The housing industry continues to struggle and is perpetually on the forefront of the green movement. Homes and buildings are the most utilized assets and consume the most resources to both build and operate through their useful life. While builders can include many sustainable features that reduce future power, water and resource consumption, the responsibility to reduce usage is up to the future owner. Green features are sellable, but the opportunity to reduce ecological impact begins much earlier in the process. Today the focus needs to be on material usage and waste on the jobsite.
Several misconception exist surrounding material usage and waste. One major misconception is that if you see no additional material orders, quantity estimates must be accurate. The reality is, additional orders is a better indicator of performance than no orders at all. In the best case scenario, only the amount of material needed in the structure would be ordered originally and any mistakes or extra would result in additional orders. Great for materials, but bad for transportation. There must be a better way.
As an estimator, I was taught three methods for estimating a homes materials and labor. These methods are the Good, Better and Best. Good methods are just that; they are pretty good but fail to rise to the occasion when it is important. (Pretty Good, by Charles Osgood) The good method consists of tested Rules of Thumb; methods that get close enough to the right number to ensure extra material is not needed. The better method starts with a rule of thumb and applies additional thought to the process. The best method takes an entirely different approach and, in the end, drastically reduces material and labor needed to build a home.
A great example is estimating the stud count for framing. While less applicable today with the introduction of wall panels in typical home construction, it provides a spectacular example of Good, Better and Best:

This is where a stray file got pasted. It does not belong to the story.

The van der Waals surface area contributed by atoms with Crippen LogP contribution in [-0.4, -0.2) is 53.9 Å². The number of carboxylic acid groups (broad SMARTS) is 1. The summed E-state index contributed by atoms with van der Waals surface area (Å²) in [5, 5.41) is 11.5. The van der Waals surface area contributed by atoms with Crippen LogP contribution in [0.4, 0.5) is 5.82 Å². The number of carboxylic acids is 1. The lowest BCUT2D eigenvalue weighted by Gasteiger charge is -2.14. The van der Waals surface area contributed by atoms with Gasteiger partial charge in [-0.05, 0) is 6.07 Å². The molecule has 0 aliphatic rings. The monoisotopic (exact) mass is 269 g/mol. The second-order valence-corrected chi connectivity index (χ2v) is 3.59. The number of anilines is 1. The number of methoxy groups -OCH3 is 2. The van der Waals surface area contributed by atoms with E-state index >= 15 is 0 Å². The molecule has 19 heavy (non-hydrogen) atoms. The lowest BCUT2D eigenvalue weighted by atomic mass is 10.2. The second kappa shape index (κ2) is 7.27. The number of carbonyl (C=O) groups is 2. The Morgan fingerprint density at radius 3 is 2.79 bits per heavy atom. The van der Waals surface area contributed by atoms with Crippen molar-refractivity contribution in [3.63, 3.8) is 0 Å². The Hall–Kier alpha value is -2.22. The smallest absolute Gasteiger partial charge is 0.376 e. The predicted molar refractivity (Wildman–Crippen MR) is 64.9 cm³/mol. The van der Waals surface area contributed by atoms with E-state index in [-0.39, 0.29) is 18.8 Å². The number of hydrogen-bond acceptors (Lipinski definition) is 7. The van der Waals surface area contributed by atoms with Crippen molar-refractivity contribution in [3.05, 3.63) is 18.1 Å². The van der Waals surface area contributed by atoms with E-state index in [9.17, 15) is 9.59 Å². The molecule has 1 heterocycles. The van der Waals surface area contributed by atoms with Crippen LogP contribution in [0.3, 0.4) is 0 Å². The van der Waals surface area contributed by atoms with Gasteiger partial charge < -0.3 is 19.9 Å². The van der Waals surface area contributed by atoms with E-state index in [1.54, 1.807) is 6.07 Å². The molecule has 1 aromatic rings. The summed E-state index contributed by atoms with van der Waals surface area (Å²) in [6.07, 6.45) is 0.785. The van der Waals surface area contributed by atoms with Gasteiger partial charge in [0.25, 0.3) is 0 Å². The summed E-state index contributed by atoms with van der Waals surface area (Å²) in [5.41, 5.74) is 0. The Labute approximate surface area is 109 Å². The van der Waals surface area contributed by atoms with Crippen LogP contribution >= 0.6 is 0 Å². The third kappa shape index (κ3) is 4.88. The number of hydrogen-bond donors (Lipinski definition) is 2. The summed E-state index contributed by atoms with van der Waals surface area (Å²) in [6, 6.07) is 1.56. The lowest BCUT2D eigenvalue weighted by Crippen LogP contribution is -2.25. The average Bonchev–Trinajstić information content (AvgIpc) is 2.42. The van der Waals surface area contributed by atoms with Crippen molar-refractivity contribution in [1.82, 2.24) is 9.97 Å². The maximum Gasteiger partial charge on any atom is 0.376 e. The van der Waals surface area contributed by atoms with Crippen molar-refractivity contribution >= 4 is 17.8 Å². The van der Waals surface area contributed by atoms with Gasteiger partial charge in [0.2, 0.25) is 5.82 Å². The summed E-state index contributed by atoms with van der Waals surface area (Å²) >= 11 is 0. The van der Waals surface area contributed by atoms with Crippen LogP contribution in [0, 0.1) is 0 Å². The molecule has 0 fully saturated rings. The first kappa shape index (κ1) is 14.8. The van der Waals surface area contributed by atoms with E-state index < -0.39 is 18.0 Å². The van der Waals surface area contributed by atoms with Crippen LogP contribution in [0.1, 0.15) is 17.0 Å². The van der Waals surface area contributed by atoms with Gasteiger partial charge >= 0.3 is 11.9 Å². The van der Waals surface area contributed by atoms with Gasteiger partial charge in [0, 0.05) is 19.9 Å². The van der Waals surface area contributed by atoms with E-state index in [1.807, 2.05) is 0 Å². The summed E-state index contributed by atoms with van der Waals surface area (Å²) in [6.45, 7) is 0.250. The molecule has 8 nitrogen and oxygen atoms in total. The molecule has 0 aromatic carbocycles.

- The Good – The rule of thumb for studs tells us that a wall with 16” spaced studs, estimating 1 stud per lineal foot of wall is sufficient to cover studs for the wall as well as king, trimmer and cripple studs needed for door and window framing. Close, but efficient structures, which are typical in production homebuilding, require a lot fewer studs and incorporate varying spacing based on the structural needs of the wall.
- The Better – The better methods starts at a one stud per foot methodology, then logically backs out studs, based on experience, to produce an end number. This method is useful for a one-time build, but still leaves a large opportunity for savings, either in less material or saved trips to the jobsite.
- The Best – Taking the entire process back to formula, and putting aside estimating, the best method determines the actual stud usage in the wall, then based on industry cull rates, adds material to the estimates to cover the material in the wall, the cull rate and nothing more. The best method does not add material for mistakes and what-if’s as the method requires accurate plans and homes built to these plans.
- Verification – The best method, because of the estimating methods, creates verifiable numbers. These quantities, once constructed, can be verified and corrected. Once a number is verified, it is no longer an estimate, but actual quantities required for construction.
Material waste represents a significant cost to both the builder and the end consumer. Material waste also creates unnecessary impact on the environment through use of raw material, processing (heat, beat or treat) and waste sent to a landfill or down-cycled into less useful products.
To learn more about reducing waste in all construction processes, contact me at email@example.com and request a no sales pitch White Paper from Scott Sedam and True North Development. To learn more about Best Estimating practices, submit a request to firstname.lastname@example.org.